A: This will require a lot of listening, assuming positive intent, a willingness to compromise, making space for all sides to share their perspectives, and trying to see value in all suggestions, even if our immediate instinct is to disagree. Social media tends to “raise the heat” and be dominated by a small number of voices. Creating more opportunities for in-person interactions and two-way conversations with different segments of the population will be helpful.

Q: What are some of ideas/concerns/objectives will you personally advocate for during the next three years?

A: Some of my priorities include supporting more authentic family engagement; strategically managing the district’s budget and resources; using data to inform decision-making; working toward more equitable policies, practices, and outcomes; and holding leadership accountable for meeting the goals that the School Committee sets out.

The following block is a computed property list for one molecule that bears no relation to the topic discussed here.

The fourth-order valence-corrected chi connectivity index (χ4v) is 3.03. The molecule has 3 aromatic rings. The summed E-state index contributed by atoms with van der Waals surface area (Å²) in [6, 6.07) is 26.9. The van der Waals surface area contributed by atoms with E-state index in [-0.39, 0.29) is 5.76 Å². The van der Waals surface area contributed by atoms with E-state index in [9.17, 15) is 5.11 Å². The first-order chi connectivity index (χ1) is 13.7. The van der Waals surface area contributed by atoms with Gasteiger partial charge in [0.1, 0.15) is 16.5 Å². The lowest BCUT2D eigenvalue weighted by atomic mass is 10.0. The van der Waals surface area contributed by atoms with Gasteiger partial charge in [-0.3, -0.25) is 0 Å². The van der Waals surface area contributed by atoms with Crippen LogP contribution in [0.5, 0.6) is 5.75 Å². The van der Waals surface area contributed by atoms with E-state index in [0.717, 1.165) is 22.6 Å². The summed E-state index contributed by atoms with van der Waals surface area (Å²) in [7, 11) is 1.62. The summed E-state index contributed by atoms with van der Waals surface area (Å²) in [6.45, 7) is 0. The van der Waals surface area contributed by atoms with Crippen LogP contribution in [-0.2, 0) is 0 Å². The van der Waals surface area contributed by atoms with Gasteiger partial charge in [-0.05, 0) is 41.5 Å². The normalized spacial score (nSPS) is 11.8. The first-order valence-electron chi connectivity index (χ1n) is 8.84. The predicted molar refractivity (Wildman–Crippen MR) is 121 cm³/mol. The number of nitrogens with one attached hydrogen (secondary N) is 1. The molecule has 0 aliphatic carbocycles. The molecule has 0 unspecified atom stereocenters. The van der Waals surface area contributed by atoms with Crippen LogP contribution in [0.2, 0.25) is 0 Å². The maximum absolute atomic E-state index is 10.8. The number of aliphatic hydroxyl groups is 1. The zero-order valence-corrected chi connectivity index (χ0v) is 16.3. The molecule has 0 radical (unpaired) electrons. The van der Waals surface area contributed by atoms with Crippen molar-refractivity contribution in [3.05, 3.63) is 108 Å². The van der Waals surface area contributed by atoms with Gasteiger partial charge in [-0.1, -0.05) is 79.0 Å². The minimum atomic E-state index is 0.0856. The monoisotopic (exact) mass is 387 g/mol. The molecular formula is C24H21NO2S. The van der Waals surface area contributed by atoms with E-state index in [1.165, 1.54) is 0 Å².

Q: What do you enjoy about being a member of the school committee? 

A: I enjoy building relationships with and learning from other School Committee members, district staff, students, and parents. I enjoy when I can serve as a bridge between the school community and district administration. I enjoy when I can effectively facilitate and/or influence a discussion about how to better serve students. And I enjoy when I can answer a question or help a parent/guardian with an issue.

Q: What’s it like having a trombonist in the house?

A: Loud. And my other son is a percussionist!

Letter To The Editor: Re-Election Announcement From Amy Checkoway, School Committee

Photo: Amy Checkoway

To the editor:

I am pleased to announce my candidacy for re-election to the Belmont School Committee. I believe my experience, capabilities, and demonstrated effectiveness working collaboratively to meet challenges will advance the excellence of the Belmont Public Schools.

I was first elected to the School Committee in April 2019, and since April 2021 I have had the honor to serve as its chair. My term has been intense, meaningful, busy, and challenging. I care deeply about the future of our schools and feel strongly that I will continue to make a positive impact. If re-elected, key goals for my next term will include focus on continued engagement with our wonderful community and a strong commitment to working closely with the leadership of our school district and the Town.